Global warming is ”inextricably linked” to food security, Seychelles President James Michel said, lamenting reports that no binding agreement is expected at the United Nations climate change talks in Copenhagen next month.
Speaking to Agence France-Presse on the sidelines of the UN Food and Agriculture Organisation’s (FAO) Hunger Summit in Rome on Monday, Michel said: ”Coming up with ideas at the FAO summit without tackling climate change makes no sense.”
Without ”solutions to address the real cause of climate change and food insecurity, we will be increasing the number of people who are hungry,” Michel added at the headquarters of the FAO.
He said the prospect of no binding agreement being reached in Copenhagen was ”a bit shocking and in a way very irresponsible”.
”It is unfortunate, because for us especially, the small island developing states … we hope that at Copenhagen we’ll have a legal framework in which countries will have responsibilities and set targets to fight climate change and be able to save the earth.”
While world powers that bear the most responsibility ”for polluting our atmosphere keep haggling about [carbon] emissions levels … the earth continues to warm up, pollution continues to increase and the sea level continues to rise,” he said.
More than 190 nations are to meet for the UN talks in Copenhagen from December 7 to 18, aiming for a post-2012 accord to slash emissions from fossil fuels that trap solar heat and drive global warming.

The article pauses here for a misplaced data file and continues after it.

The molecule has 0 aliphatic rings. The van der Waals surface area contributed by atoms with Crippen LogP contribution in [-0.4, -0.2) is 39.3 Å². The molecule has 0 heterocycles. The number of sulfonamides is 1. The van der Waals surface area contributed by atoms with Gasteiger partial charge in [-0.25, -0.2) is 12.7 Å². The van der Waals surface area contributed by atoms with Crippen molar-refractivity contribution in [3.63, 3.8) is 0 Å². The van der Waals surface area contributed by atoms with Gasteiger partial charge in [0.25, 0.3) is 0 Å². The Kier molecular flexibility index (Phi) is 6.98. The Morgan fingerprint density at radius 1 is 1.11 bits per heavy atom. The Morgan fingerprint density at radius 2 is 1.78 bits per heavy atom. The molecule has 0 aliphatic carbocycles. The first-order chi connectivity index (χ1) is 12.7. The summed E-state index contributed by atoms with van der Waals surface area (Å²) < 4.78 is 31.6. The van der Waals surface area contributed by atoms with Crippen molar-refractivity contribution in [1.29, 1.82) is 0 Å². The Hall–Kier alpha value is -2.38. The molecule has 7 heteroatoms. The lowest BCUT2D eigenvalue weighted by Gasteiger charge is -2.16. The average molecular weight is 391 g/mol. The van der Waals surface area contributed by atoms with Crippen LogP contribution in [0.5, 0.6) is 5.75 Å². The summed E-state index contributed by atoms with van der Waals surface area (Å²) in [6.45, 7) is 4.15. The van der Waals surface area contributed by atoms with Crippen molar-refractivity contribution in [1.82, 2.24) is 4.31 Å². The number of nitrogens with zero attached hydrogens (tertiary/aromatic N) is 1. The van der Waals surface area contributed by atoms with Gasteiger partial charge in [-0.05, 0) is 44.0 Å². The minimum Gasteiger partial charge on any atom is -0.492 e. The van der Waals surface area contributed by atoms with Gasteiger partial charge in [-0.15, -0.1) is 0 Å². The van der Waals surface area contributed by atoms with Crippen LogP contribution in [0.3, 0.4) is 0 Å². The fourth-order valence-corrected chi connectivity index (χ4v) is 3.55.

But after nearly two years of haggling, deep rifts remain over apportioning emissions curbs between rich economies and fast-growing developing nations and on the accord’s architecture and legal status.
Michel told the Hunger Summit earlier on Monday: ”We cannot at this late hour accept that a few countries which are primarily responsible for polluting our atmosphere hold hostage the survival of our planet.”
He added: ”Some small low-lying islands are already facing the forced displacement of their inhabitants [which] violates our dignity.”
The Seychelles is a member of the Alliance of Small Island States (AOSIS), set up in 1990 to represent low-lying coastal and small island countries, notably in climate change negotiations.
Last week the president of the Maldives, the lowest country on earth, warned that the world was set to sign a ”global suicide pact” unless it reached a deal in Copenhagen.
”At the moment every country arrives at climate negotiations seeking to keep their own emissions as high as possible,” said President Mohamed Nasheed, who staged an underwater Cabinet meeting last month in a stunt aimed at highlighting the Maldives’ vulnerability to rising sea levels.
”This is the logic of the madhouse, a recipe for collective suicide. We don’t want a global suicide pact. We want a global survival pact,” he said.
Michel’s archipelago of 115 islands off the east African coast with a population of about 85 000, ”we have witnessed the negative effects of climate change over the last few years,” the Seychelles president said.
Describing the ”vicious circle” affecting the Seychelles, he said rising sea levels kill off coral, robbing fish of their habitat and causing tuna to migrate.
Tuna fisheries account for about 40% of the Seychelles’ economy, Michel said. — AFP